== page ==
The do’s and don’ts of building financial immunity

The nationwide lockdown due to COVID-19, gives you an opportunity to not only stay safe, but to consider how to bolster your finances. Here are six tips to help you strengthen your financial immunity against current market onslaughts.

Apr 15, 2020

5 Minutes

The nationwide lockdown due to COVID-19, gives you an opportunity to not only stay safe, but to consider how to bolster your finances. Here are six tips to help you strengthen your financial immunity against current market onslaughts.
The nationwide lockdown due to COVID-19, gives you an opportunity to not only stay safe, but to consider how to bolster your finances. Here are six tips to help you strengthen your financial immunity against current market onslaughts.

Tip 1: Treat an emergency fund like a war chest

The coronavirus has been likened to a war on our health, our economy and our community’s livelihoods. While the government and private sector are joining hands to fight the virus and defend the economy, we believe individuals need to ensure they have a plan in place to safeguard their finances and to grow their wealth over time. Know why you have cash in the bank. Is it just lazy money that you’ll still get round to invest and which helps you finance impulsive buys, or is it your financial moat? Retrenchment, a business that goes belly-up or unforeseen expenses can plunge you into a financial black hole if you don’t have a war chest to keep you safe financially. As a rule of thumb, ensure you’ve saved at least six months’ worth of income. Don’t dip into your emergency fund, and remember to top it up regularly as your income increases. Individuals and businesses have typically used a money market fund as a vehicle to build their war chest.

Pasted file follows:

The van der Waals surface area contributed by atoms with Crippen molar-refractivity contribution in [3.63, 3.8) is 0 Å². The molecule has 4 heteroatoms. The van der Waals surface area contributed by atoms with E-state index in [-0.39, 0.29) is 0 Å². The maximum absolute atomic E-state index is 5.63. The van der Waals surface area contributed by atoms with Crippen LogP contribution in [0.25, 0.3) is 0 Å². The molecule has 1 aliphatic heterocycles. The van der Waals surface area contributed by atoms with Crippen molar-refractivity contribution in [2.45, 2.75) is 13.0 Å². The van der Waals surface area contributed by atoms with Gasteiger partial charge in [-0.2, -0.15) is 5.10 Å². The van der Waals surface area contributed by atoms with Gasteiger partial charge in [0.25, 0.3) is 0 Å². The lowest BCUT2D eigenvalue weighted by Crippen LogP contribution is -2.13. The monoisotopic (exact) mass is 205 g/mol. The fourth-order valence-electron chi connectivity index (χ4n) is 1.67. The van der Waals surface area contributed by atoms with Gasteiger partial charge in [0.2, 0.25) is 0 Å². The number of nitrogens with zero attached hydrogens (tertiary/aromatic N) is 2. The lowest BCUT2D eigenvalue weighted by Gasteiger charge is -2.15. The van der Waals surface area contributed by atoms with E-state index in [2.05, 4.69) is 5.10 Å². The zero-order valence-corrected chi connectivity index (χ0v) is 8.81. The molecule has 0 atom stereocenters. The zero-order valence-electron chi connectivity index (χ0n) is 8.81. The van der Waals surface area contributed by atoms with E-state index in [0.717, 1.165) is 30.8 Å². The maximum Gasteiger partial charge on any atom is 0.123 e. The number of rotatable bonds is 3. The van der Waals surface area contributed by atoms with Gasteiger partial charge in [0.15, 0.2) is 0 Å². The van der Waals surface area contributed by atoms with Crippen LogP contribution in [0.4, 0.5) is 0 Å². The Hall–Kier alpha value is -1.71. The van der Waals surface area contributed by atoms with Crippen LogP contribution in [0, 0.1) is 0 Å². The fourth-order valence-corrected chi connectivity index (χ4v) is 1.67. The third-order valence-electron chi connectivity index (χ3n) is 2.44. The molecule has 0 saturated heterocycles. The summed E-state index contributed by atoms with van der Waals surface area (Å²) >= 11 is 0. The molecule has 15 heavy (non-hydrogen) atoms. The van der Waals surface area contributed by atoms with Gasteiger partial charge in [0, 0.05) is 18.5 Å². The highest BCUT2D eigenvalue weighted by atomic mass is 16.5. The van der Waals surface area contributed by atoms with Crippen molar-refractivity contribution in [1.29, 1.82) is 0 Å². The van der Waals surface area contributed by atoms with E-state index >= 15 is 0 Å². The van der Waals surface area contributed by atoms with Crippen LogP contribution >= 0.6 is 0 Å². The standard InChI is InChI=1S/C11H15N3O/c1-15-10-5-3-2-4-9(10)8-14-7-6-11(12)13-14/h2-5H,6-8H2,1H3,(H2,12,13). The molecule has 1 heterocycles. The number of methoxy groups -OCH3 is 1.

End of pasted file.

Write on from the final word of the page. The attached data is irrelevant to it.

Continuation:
Tip 2: Cover all the bases when investing

Investing is much more than picking a fund because you like the return that the fund aims to achieve or has achieved previously. The recent dramatic falls in financial markets highlight how crucial it is to choose funds that match your risk profile and personal circumstances. With the help of a financial advisor, select suitable funds that meet your short-, medium- and long-term needs. As mentioned in Tip 1, use an emergency fund to meet unexpected expenses or to manage a loss of income. This will help you stay the course with your long-term investments so that your portfolio has time to recover, and you avoid locking in losses.

Tip 3: Keep a cool head during market crossfires

The COVID-19 epidemic has unleashed widespread panic and fear among investors, with many bailing out of the stock market and moving to cash. It’s human nature to want to act when our world gets shaken up, even more so when the future seems very uncertain. That is why it’s important to have an investment strategy that covers your investment bases (Tip 2), so that you will avoid knee-jerk reactions when markets tank. Switching based on wild swings in performance can be value destroying. It may be tempting to try and time the market, but many investors have burnt their fingers attempting to call the bottom during previous down markets. Removing emotion from investment decisions (e.g. fear or greed) is especially difficult when dealing with your own money, so it’s best to seek professional advice from a financial advisor.

Tip 4: Go global to grow your wealth and mitigate local market and currency risk